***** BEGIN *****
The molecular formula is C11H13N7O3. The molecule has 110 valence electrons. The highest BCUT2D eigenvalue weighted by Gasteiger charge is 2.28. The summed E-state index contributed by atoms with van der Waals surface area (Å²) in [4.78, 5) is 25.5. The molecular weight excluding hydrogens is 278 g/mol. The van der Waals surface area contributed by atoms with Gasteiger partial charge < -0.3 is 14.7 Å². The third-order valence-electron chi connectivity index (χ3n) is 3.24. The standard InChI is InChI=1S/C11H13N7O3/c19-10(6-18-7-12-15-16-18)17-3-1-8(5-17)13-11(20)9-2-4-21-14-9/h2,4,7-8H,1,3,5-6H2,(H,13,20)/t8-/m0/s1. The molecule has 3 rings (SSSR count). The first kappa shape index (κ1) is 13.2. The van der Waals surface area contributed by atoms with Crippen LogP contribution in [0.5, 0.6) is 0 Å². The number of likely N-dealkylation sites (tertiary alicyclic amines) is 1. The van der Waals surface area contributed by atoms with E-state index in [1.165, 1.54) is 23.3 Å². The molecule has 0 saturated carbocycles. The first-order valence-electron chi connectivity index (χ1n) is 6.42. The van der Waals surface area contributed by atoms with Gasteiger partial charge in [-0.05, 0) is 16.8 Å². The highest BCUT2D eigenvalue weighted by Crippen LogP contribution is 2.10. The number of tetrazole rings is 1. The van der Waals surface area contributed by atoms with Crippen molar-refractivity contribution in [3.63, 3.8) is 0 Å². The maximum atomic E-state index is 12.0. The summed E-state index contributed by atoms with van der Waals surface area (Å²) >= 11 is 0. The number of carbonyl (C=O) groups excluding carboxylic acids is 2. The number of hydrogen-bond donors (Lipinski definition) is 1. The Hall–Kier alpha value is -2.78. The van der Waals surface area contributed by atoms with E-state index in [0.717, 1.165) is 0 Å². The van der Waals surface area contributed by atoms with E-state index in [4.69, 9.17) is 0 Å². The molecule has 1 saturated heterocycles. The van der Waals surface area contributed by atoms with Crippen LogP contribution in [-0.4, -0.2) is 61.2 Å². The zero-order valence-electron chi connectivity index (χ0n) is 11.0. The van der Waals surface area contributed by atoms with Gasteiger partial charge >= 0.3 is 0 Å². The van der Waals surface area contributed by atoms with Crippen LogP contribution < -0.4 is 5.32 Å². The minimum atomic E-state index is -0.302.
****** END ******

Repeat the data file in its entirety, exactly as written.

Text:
The molecular formula is C11H13N7O3. The molecule has 110 valence electrons. The highest BCUT2D eigenvalue weighted by Gasteiger charge is 2.28. The summed E-state index contributed by atoms with van der Waals surface area (Å²) in [4.78, 5) is 25.5. The molecular weight excluding hydrogens is 278 g/mol. The van der Waals surface area contributed by atoms with Gasteiger partial charge < -0.3 is 14.7 Å². The third-order valence-electron chi connectivity index (χ3n) is 3.24. The standard InChI is InChI=1S/C11H13N7O3/c19-10(6-18-7-12-15-16-18)17-3-1-8(5-17)13-11(20)9-2-4-21-14-9/h2,4,7-8H,1,3,5-6H2,(H,13,20)/t8-/m0/s1. The molecule has 3 rings (SSSR count). The first kappa shape index (κ1) is 13.2. The van der Waals surface area contributed by atoms with Crippen LogP contribution in [0.5, 0.6) is 0 Å². The number of likely N-dealkylation sites (tertiary alicyclic amines) is 1. The van der Waals surface area contributed by atoms with E-state index in [1.165, 1.54) is 23.3 Å². The molecule has 0 saturated carbocycles. The first-order valence-electron chi connectivity index (χ1n) is 6.42. The van der Waals surface area contributed by atoms with Gasteiger partial charge in [-0.05, 0) is 16.8 Å². The highest BCUT2D eigenvalue weighted by Crippen LogP contribution is 2.10. The number of tetrazole rings is 1. The van der Waals surface area contributed by atoms with Crippen molar-refractivity contribution in [3.63, 3.8) is 0 Å². The maximum atomic E-state index is 12.0. The summed E-state index contributed by atoms with van der Waals surface area (Å²) >= 11 is 0. The number of carbonyl (C=O) groups excluding carboxylic acids is 2. The number of hydrogen-bond donors (Lipinski definition) is 1. The Hall–Kier alpha value is -2.78. The van der Waals surface area contributed by atoms with E-state index in [0.717, 1.165) is 0 Å². The van der Waals surface area contributed by atoms with E-state index in [4.69, 9.17) is 0 Å². The molecule has 1 saturated heterocycles. The van der Waals surface area contributed by atoms with Crippen LogP contribution in [-0.4, -0.2) is 61.2 Å². The zero-order valence-electron chi connectivity index (χ0n) is 11.0. The van der Waals surface area contributed by atoms with Gasteiger partial charge >= 0.3 is 0 Å². The van der Waals surface area contributed by atoms with Crippen LogP contribution < -0.4 is 5.32 Å². The minimum atomic E-state index is -0.302.